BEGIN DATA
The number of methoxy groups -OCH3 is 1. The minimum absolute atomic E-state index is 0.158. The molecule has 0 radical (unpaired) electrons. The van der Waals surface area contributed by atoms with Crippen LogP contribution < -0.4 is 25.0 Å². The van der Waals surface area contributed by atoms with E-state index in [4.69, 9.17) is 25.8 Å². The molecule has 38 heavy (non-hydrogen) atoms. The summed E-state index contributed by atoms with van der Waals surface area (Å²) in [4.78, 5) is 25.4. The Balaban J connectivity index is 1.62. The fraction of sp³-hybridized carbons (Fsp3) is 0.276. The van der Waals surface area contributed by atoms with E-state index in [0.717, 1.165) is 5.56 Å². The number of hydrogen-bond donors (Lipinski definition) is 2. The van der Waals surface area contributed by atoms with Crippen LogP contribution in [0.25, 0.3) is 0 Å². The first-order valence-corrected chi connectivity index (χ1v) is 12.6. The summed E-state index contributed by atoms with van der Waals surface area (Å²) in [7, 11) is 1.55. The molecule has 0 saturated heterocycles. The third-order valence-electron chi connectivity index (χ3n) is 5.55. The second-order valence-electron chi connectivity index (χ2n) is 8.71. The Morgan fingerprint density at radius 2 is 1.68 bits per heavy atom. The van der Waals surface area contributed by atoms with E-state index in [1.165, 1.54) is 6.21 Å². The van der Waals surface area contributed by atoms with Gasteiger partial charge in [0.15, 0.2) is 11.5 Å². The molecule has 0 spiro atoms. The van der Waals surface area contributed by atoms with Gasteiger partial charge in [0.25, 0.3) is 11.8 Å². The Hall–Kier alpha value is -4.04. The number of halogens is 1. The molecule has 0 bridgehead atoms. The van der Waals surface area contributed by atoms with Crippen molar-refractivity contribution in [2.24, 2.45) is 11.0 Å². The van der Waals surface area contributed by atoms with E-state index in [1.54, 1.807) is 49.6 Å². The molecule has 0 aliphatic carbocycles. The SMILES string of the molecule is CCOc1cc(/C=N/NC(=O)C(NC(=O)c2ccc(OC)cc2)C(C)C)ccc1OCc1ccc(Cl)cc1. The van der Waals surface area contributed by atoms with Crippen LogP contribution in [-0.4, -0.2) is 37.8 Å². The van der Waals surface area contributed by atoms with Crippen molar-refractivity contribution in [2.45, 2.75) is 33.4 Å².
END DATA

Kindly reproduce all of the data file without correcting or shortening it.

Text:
The number of methoxy groups -OCH3 is 1. The minimum absolute atomic E-state index is 0.158. The molecule has 0 radical (unpaired) electrons. The van der Waals surface area contributed by atoms with Crippen LogP contribution < -0.4 is 25.0 Å². The van der Waals surface area contributed by atoms with E-state index in [4.69, 9.17) is 25.8 Å². The molecule has 38 heavy (non-hydrogen) atoms. The summed E-state index contributed by atoms with van der Waals surface area (Å²) in [4.78, 5) is 25.4. The Balaban J connectivity index is 1.62. The fraction of sp³-hybridized carbons (Fsp3) is 0.276. The van der Waals surface area contributed by atoms with E-state index in [0.717, 1.165) is 5.56 Å². The number of hydrogen-bond donors (Lipinski definition) is 2. The van der Waals surface area contributed by atoms with Crippen LogP contribution in [0.25, 0.3) is 0 Å². The first-order valence-corrected chi connectivity index (χ1v) is 12.6. The summed E-state index contributed by atoms with van der Waals surface area (Å²) in [7, 11) is 1.55. The molecule has 0 saturated heterocycles. The third-order valence-electron chi connectivity index (χ3n) is 5.55. The second-order valence-electron chi connectivity index (χ2n) is 8.71. The Morgan fingerprint density at radius 2 is 1.68 bits per heavy atom. The van der Waals surface area contributed by atoms with E-state index in [1.165, 1.54) is 6.21 Å². The van der Waals surface area contributed by atoms with Gasteiger partial charge in [0.15, 0.2) is 11.5 Å². The molecule has 0 spiro atoms. The van der Waals surface area contributed by atoms with Gasteiger partial charge in [0.25, 0.3) is 11.8 Å². The Hall–Kier alpha value is -4.04. The number of halogens is 1. The molecule has 0 bridgehead atoms. The van der Waals surface area contributed by atoms with Crippen molar-refractivity contribution in [2.24, 2.45) is 11.0 Å². The van der Waals surface area contributed by atoms with E-state index in [1.54, 1.807) is 49.6 Å². The molecule has 0 aliphatic carbocycles. The SMILES string of the molecule is CCOc1cc(/C=N/NC(=O)C(NC(=O)c2ccc(OC)cc2)C(C)C)ccc1OCc1ccc(Cl)cc1. The van der Waals surface area contributed by atoms with Crippen LogP contribution in [-0.4, -0.2) is 37.8 Å². The van der Waals surface area contributed by atoms with Crippen molar-refractivity contribution in [2.45, 2.75) is 33.4 Å².